Locked out of conferences and company boardrooms, young people have tried to influence the international response to the climate crisis with strikes and protests. In part four of Climate Fight, the world's biggest negotiation, we explore what effect this youth activism has, and where the movement will go next.
Featuring Harriet Thew, researcher in climate change governance at the University of Leeds, who speaks to youth climate activist Abel Harvie-Clark about his experiences. And Lynda Dunlop, a senior lecturer in science education at the University of York.
The Climate Fight podcast series is produced by Tiffany Cassidy. Sound design is by Eloise Stevens and our series theme tune is by Neeta Sarl. The series editor is Gemma Ware. You can sign up to The Conversation’s free daily email here. A transcript of this episode is available here.
Climate fight: the world’s biggest negotiation is a podcast series supported by UK Research and Innovation, the UK’s largest public funder of research and innovation.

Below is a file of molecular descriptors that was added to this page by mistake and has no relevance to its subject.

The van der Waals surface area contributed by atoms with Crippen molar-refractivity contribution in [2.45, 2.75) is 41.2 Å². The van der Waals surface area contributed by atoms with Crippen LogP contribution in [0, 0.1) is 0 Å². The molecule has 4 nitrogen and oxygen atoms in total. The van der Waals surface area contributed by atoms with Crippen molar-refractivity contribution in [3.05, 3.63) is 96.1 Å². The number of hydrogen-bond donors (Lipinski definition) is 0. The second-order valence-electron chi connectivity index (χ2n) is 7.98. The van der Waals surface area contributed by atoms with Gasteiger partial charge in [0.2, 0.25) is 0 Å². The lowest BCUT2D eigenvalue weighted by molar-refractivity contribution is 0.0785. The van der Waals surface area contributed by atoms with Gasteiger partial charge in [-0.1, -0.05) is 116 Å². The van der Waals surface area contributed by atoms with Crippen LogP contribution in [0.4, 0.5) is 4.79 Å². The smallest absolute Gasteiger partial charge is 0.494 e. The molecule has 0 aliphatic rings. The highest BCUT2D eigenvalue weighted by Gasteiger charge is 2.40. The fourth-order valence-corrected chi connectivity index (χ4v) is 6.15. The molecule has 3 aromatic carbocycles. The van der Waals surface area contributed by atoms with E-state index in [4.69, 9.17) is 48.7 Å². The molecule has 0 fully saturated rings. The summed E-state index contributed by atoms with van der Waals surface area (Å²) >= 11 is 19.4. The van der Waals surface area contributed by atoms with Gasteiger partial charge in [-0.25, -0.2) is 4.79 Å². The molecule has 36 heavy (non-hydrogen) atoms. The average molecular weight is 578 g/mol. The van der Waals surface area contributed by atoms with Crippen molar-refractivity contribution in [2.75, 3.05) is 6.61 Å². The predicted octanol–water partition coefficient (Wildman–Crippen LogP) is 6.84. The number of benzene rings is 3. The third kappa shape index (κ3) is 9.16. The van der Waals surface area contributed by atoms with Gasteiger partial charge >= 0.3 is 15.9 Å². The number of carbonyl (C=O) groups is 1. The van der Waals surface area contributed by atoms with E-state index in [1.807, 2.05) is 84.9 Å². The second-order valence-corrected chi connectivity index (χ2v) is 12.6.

- Environmental action: why some young people want an alternative to protests, by Lynda Dunlop, Lucy Atkinson and Maria Turkenburg-van Diepen, University of York
- Young climate activists have far more power than they realise, by Anna Pigott, Swansea University
- How the youth climate movement is influencing the green recovery from COVID-19 , by Jens Marquardt, Stockholm University
- Climate crisis: how states may be held responsible for impact on children, by Aoife Daly, University College Cork
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